Coverage: CVS buys Omnicare for $12 Billion
CVS is shelling out major cash to get into the long-term care business. It’s a bold move in an industry that’s already fairly consolidated.
Chitra Somayaii had these details about the deal in story for Bloomberg:
CVS Health Corp. agreed to acquire nursing-home pharmacy Omnicare Inc. in a deal valued at $12.7 billion, adding services for the elderly to bolster its position as the biggest U.S. retailer of prescription drugs.
CVS will pay $98 per share in cash, the companies said in a statement on Thursday. Omnicare, with a market value of about $9.2 billion, hired advisers to explore a sale earlier this year. The deal includes about $2.3 billion in debt.
Omnicare delivers drugs and helps senior-living facilities manage residents’ medications. CVS is the nation’s second-largest pharmacy benefits manager, handling drug plans for health insurers and employers. In its most recent quarter, growth in sales from that business far outpaced the company’s retail division.
The acquisition puts CVS in position to sell to a growing market as the U.S. population ages, the company said. The number of people 65 or older is expected to grow more than 80 percent to 72.1 million from 2009 to 2030, according to the U.S. Department of Health and Human Services.
Shares of CVS, based in Woonsocket, Rhode Island, rose 2.4 percent to $103.69 at the close in New York. Covington, Kentucky-based Omnicare climbed 1.7 percent to $96.26.
While investors may like the terms, Robert Cryan wrote for The New York Times that this could be a sign of mergers in the space slowing down:
CVS Health’s $12.7 billion deal for Omnicare portends lower merger activity in the pharmacy sector. The drugstore company’s purchase gives it entrance to nursing homes and expands specialty medicine distribution. But the increasingly concentrated industry is bumping up against antitrust concerns and may have to live with fewer transactions.
CVS acts as a drug middleman as well as a retailer. Its Caremark division negotiates pharmaceutical discounts for companies and health plans, and shares the savings. The more patients that Caremark and other pharmacy benefits managers, known as P.B.M.s, represent, the greater their leverage and profit.
Hence the urge to merge. In March, UnitedHealth Group agreed to pay $12.8 billion for pharmacy benefits manager Catamaran Corporation, which did a lot of deals of its own. And Rite Aid paid $2 billion for EnvisionRx, also a P.B.M., in February.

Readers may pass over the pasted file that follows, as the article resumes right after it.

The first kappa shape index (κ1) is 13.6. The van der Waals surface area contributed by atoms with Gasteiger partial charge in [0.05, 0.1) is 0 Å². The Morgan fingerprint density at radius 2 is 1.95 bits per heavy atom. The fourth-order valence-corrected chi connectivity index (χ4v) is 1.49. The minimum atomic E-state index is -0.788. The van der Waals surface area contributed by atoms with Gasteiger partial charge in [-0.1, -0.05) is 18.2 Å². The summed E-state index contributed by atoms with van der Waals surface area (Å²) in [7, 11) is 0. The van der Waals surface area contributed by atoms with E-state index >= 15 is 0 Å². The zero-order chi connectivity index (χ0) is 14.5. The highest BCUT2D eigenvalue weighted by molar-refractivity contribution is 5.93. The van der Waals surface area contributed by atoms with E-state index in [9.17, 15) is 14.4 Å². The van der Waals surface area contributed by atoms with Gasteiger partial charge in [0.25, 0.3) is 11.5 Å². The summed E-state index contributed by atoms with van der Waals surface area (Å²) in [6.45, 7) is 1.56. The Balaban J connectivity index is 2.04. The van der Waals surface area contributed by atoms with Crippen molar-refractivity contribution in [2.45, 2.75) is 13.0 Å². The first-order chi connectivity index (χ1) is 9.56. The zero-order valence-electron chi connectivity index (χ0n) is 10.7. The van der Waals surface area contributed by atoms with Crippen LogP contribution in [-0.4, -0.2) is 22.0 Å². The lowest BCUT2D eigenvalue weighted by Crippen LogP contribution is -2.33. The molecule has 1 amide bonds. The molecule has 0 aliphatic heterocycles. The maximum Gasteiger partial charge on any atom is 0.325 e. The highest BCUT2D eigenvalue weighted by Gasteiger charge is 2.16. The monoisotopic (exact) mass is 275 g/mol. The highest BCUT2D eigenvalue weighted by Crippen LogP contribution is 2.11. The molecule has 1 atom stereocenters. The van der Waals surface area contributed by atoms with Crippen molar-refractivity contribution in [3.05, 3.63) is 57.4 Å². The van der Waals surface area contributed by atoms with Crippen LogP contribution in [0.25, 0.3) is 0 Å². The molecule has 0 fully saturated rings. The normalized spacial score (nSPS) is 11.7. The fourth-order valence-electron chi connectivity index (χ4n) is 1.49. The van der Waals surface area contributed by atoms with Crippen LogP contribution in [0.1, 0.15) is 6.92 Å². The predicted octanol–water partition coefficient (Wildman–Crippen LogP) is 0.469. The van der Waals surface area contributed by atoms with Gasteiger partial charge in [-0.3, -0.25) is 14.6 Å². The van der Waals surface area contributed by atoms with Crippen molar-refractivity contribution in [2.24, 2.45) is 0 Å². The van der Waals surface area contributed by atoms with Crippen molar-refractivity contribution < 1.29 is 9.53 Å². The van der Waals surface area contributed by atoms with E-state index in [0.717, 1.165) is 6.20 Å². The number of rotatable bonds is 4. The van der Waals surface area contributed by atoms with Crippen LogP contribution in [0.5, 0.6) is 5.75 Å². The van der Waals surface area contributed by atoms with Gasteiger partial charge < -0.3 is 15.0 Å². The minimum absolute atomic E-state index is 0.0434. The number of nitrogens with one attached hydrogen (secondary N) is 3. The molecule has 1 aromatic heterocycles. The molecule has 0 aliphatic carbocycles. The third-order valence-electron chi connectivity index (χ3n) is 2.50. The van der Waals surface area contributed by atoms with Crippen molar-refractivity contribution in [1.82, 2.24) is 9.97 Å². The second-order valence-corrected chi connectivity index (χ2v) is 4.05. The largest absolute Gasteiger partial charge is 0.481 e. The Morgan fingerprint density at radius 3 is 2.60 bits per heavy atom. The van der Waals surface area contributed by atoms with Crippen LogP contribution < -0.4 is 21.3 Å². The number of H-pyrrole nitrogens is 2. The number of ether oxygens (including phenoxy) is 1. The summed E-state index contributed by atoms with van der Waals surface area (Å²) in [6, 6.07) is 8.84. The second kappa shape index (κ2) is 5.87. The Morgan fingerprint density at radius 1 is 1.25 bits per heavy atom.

The result is a concentrated industry. The three largest pharmacy benefits managers — CVS, Express Scripts and UnitedHealth — control between two-thirds and three-quarters of the market, depending on the measurement used. That’s a troubling development for trustbusters and consumers.
The Wall Street Journal story by Charley Grant pointed out that the deal is a good one since it won’t likely run afoul of anti-trust regulations:
And Omnicare’s position as a market leader is indisputable: It filled about 111 million prescriptions in 2014, while PharMerica, its second largest competitor, filled 35 million. And because the deal won’t increase the size of Omnicare’s long-term care business, analysts at J.P. Morgan reckoned it won’t be held up by regulators.
CVS chief Larry Merlo also indicated on Thursday that there will opportunities for smaller, bolt-on acquisitions over the long term. This means Omnicare could signify a beachhead for CVS in this area.
Granted, CVS isn’t exactly scooping up a distressed asset. The purchase price of $98 per share comes out to 19 times expected 2016 earnings. But that is a lower multiple than the 21 times UnitedHealth paid for Catamaran in a $12.8 billion cash deal announced in March.
The Associated Press story by Tom Murphy highlighted the ability of the combined company to sell specialty drugs, which will become even more critical as the U.S. population ages:
The deal also will bring in more business doling out specialty drugs. These complex and expensive medications for cancer, hepatitis C and other conditions can represent treatment breakthroughs but are raising growing concerns over cost. Insurers and other bill payers want help containing that expense.
Specialty drug revenue soared 46 percent for CVS Health in the first quarter, helping the company trump analyst expectations and make up for a sales hit from its decision to stop selling tobacco products last year in its drugstores. CVS Health also runs the nation’s second largest drugstore chain, trailing only Wagreens Boots Alliance Inc.
Cincinnati-based Omnicare’s core business involves distributing drugs and providing pharmacy services to long-term care providers, a market CVS Health doesn’t currently serve.
CVS Health CEO Larry Merlo told analysts that represents a “substantial growth opportunity” for his company, with the U.S. population aging.
U.S. Census Bureau researchers have predicted that the population age 65 and older will approach 84 million people by 2050, nearly double its total in 2012, due largely to the aging baby-boom generation.
Merlo noted that older people are more likely to take several medications and can have trouble making sure their prescriptions follow them as they move from their own home to long-term care or other settings. He believes his company can help ease these transitions.
The deal seems to be a smart move for CVS, adding critical pieces of the healthcare sector without violating regulations. The industry consolidation helps as well and as the New York Times piece pointed out, this could be the beginning of the end for pharmacy mergers. Either way, the key will be integrating the two businesses and finding cost savings, something that grows harder the bigger the companies involved.